During this workshop we want to address the politics of identity construction and representations of Muslims in Europe through having a look at the updated mediascape based on but not limited by following headlines:

1. Muslim networks and movements in Western Europe : Formation of transnational communities

There are current debates about the links Muslims in Europe have with Muslims around the globe, and whether these links create a separate global Muslim identity in contrast to an integrated European identity. There is also the debate as to whether such links create a passage to radicalism. This section focuses on how Muslims in Europe “link” with other Muslims and Muslim groups across the globe. It looks into how Muslim networks across the globe influence Muslims in the West in terms of integration, social-political participation, education, etc. It also looks into how these groups influence each other, and how they reflect on issues concerning Muslim in Europe and across the globe.

On a second level it ask the following questions; how do communication technologies create a new transnational Muslim community? How are transnational Muslim communities regardless of ethnic differences created through the use of mass media and social media? How is Islamic discourse spread through mass media, how is an Islamic thought developed and dispersed through social (mass) media? How do virtual communities bring about social change? What are the dynamics between Muslim intellectuals, mass media, and knowledge dispersion? What are the relationships between diaspora’s and online networking?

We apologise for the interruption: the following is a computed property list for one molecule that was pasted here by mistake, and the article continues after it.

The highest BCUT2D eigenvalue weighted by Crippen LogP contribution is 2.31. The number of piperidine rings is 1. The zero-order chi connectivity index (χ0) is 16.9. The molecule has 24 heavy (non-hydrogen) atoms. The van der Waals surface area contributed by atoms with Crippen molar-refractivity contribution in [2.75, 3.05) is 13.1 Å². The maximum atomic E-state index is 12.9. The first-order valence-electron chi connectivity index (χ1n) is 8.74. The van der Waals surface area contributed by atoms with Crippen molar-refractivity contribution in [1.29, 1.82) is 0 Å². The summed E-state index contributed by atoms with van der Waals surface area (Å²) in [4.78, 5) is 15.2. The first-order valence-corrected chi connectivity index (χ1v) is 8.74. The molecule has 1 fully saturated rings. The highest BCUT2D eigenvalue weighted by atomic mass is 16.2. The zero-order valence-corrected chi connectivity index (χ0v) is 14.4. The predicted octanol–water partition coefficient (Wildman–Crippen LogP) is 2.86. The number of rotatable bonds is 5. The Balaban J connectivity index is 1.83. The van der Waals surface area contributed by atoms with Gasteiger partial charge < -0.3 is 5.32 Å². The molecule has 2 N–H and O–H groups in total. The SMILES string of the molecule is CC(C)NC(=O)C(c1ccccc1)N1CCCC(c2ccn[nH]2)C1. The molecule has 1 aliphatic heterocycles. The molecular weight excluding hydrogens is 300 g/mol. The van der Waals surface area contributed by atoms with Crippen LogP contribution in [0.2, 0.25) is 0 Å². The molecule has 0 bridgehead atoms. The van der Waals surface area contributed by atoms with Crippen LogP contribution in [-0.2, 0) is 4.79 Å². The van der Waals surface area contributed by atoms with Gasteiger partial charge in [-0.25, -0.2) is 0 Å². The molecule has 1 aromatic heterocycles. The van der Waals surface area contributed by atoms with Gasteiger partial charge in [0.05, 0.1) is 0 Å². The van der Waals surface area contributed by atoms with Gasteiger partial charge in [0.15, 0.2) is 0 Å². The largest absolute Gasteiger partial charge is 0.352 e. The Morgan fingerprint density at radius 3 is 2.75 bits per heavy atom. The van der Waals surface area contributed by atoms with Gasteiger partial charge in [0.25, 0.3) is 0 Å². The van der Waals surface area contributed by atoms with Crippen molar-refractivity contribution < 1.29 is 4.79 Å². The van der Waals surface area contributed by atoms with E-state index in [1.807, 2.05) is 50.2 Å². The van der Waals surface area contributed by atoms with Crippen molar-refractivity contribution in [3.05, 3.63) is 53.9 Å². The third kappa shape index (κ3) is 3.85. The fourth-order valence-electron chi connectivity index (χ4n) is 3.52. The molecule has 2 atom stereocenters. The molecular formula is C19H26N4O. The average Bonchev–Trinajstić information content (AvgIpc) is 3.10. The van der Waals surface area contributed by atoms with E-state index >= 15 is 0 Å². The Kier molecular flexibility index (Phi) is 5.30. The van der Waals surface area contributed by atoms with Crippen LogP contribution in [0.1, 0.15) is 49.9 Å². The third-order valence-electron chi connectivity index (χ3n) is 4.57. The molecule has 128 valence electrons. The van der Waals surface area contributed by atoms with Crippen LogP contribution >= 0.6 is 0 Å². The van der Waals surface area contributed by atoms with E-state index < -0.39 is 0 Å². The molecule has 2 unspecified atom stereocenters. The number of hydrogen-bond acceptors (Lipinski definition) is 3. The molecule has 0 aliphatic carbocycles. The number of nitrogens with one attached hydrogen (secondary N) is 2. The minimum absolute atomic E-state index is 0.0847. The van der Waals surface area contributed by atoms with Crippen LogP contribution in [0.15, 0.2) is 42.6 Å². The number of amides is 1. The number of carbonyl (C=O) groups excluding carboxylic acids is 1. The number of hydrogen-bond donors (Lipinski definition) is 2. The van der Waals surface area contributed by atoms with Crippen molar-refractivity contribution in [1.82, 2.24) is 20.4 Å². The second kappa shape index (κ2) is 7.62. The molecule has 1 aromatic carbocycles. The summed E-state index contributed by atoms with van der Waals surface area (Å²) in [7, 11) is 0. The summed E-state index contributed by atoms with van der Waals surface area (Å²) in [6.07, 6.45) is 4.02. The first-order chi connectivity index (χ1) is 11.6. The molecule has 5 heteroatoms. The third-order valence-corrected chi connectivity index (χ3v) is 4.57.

2. Social networking and Muslims in the West

This section focuses on how Muslims connect online to learn more about their religion, for online dating/marriage, to share experiences of stereotyping/victimization/racism/islamophobia, to present/represent their ideology. It also looks into how through social media, Muslims create a space of debate, construct and share aspirations-imaginaries-products. How is consumerism among Muslims affected by shared images on these networks? How does the common sharing of certain video’s and texts, create a global common culture among Muslim youth?

3. (Social) Media and Participation: Muslims in Europe